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The Woes and Wonders of Wireless in Dowtown Aspen

Jamie Lynn Miller's picture

I got rid of my Netflix and my Comcast, within a month of each other. I filled out the Netflix survey, “why are you leaving us?” and cringed, checking financial reasons. It wasn’t entirely true; my computer was old and something about the monitor speed wasn’t keeping up with the video card, blah blah blah usual computer mumbo-jumbo which meant it was probably just time to upgrade and get a new computer if I ever wanted to watch movies again. However, computer trauma and/or technological ineptitude weren’t among the multiple choice options; so I blamed the economy instead.

I’d been thinking about getting a laptop, anyway, envying those people connecting with the world, twittering and mobile uploading at airport bars, in the jungle, on the beach, any number of remote places where actual experiences used to take precedence over cyber-banter; but how cool to multi-task on safari!

Deep down, however, I knew that getting a laptop would be my passport to new adventures and geographically-diverse deadlines, away from desks and power outlets and clunky, slow computer monitors that can’t keep up with new fandangled internet movie streams.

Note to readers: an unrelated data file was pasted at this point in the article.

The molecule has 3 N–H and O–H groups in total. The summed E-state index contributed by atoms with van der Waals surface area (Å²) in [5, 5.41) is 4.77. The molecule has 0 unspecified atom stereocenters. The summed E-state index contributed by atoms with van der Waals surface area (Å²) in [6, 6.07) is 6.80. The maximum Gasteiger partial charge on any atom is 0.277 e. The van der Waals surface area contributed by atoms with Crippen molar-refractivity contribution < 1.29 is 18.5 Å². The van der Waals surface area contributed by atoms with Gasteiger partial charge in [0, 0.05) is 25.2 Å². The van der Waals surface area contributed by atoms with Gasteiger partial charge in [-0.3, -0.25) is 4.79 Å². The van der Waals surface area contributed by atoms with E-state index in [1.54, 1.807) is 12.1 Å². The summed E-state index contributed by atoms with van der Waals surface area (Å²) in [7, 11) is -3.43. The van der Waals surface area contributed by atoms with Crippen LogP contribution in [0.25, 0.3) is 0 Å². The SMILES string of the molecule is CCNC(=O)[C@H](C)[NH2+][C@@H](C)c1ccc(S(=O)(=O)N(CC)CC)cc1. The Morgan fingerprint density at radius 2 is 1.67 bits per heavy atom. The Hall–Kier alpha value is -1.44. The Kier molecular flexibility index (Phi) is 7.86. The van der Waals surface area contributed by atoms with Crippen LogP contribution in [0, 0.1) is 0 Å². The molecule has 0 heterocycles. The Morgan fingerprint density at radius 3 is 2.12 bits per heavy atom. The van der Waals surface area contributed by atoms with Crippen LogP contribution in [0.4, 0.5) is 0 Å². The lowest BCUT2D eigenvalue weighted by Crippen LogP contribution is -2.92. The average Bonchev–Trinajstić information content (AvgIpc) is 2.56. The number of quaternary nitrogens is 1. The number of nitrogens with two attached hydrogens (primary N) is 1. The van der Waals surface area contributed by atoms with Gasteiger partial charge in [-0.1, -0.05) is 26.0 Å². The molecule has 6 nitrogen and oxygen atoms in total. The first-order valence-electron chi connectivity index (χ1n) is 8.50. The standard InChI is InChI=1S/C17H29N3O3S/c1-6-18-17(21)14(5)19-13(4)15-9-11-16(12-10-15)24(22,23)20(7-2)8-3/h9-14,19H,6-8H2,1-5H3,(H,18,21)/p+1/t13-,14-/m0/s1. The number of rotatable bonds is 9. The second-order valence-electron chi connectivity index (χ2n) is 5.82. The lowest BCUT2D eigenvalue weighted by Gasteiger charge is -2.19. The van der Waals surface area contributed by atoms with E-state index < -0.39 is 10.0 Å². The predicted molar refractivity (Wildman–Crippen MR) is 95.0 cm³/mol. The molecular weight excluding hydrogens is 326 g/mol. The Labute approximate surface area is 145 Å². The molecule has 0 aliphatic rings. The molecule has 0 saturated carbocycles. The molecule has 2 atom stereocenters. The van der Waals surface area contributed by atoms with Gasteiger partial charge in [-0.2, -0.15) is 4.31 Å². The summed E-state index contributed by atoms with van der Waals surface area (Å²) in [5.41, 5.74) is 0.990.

Of course, I didn’t totally understand how laptops work. I never thought about it. I assumed that those bohemians had solar-powered computers or the biggest Energizer Bunny ever, charging their portable notebooks into the night with no sign of low battery icons.

I certainly didn’t anticipate that my custom built, specially designed wide-screen Dell PC would, inversely, have the world’s smallest battery.

And so my laptop, like my desktop, requires a power outlet for it to truly thrive and be all it can be. But unlike my desktop, and totally like me, my laptop likes to travel and is well-suited away from home, floating through the wonderful, ethereal world of wireless.

I can be far away from a modem and Comcast service calls and capture thoughts and moments and low-ball Priceline and impetuously surf the internet on a great big ocean of internet connection; I simply need to track down the great wireless cloud in the sky, and bask in its shade.